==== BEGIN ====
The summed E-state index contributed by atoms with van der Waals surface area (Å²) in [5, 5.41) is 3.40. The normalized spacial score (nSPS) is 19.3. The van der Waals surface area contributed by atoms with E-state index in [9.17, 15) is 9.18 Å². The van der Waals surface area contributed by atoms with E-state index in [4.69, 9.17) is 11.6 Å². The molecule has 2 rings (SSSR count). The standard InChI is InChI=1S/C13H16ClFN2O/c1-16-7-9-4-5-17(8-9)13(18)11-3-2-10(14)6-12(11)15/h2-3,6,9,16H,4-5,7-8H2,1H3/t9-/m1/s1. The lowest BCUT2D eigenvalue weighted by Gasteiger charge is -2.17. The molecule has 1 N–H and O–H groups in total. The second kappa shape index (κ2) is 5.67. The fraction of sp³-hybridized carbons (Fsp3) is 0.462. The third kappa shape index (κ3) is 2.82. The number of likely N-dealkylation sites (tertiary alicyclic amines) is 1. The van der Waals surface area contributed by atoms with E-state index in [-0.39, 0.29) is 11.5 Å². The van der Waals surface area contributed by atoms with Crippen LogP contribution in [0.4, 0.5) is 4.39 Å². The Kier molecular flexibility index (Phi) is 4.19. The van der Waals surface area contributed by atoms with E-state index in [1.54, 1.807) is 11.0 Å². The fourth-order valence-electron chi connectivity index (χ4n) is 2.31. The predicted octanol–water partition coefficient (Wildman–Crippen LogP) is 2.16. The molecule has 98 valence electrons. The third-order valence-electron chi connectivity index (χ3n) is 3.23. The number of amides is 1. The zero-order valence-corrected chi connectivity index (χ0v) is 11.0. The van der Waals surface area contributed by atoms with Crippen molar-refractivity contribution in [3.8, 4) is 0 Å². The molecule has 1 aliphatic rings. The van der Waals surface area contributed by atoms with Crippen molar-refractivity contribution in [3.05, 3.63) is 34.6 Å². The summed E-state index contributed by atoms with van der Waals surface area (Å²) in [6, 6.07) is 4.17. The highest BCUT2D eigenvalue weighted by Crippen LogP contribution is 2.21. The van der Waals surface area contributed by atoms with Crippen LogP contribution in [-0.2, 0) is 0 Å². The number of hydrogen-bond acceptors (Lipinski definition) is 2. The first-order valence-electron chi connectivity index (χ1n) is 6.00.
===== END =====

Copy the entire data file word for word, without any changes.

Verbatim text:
The summed E-state index contributed by atoms with van der Waals surface area (Å²) in [5, 5.41) is 3.40. The normalized spacial score (nSPS) is 19.3. The van der Waals surface area contributed by atoms with E-state index in [9.17, 15) is 9.18 Å². The van der Waals surface area contributed by atoms with E-state index in [4.69, 9.17) is 11.6 Å². The molecule has 2 rings (SSSR count). The standard InChI is InChI=1S/C13H16ClFN2O/c1-16-7-9-4-5-17(8-9)13(18)11-3-2-10(14)6-12(11)15/h2-3,6,9,16H,4-5,7-8H2,1H3/t9-/m1/s1. The lowest BCUT2D eigenvalue weighted by Gasteiger charge is -2.17. The molecule has 1 N–H and O–H groups in total. The second kappa shape index (κ2) is 5.67. The fraction of sp³-hybridized carbons (Fsp3) is 0.462. The third kappa shape index (κ3) is 2.82. The number of likely N-dealkylation sites (tertiary alicyclic amines) is 1. The van der Waals surface area contributed by atoms with E-state index in [-0.39, 0.29) is 11.5 Å². The van der Waals surface area contributed by atoms with Crippen LogP contribution in [0.4, 0.5) is 4.39 Å². The Kier molecular flexibility index (Phi) is 4.19. The van der Waals surface area contributed by atoms with E-state index in [1.54, 1.807) is 11.0 Å². The fourth-order valence-electron chi connectivity index (χ4n) is 2.31. The predicted octanol–water partition coefficient (Wildman–Crippen LogP) is 2.16. The molecule has 98 valence electrons. The third-order valence-electron chi connectivity index (χ3n) is 3.23. The number of amides is 1. The zero-order valence-corrected chi connectivity index (χ0v) is 11.0. The van der Waals surface area contributed by atoms with Crippen molar-refractivity contribution in [3.8, 4) is 0 Å². The molecule has 1 aliphatic rings. The van der Waals surface area contributed by atoms with Crippen molar-refractivity contribution in [3.05, 3.63) is 34.6 Å². The summed E-state index contributed by atoms with van der Waals surface area (Å²) in [6, 6.07) is 4.17. The highest BCUT2D eigenvalue weighted by Crippen LogP contribution is 2.21. The van der Waals surface area contributed by atoms with Crippen LogP contribution in [-0.2, 0) is 0 Å². The number of hydrogen-bond acceptors (Lipinski definition) is 2. The first-order valence-electron chi connectivity index (χ1n) is 6.00.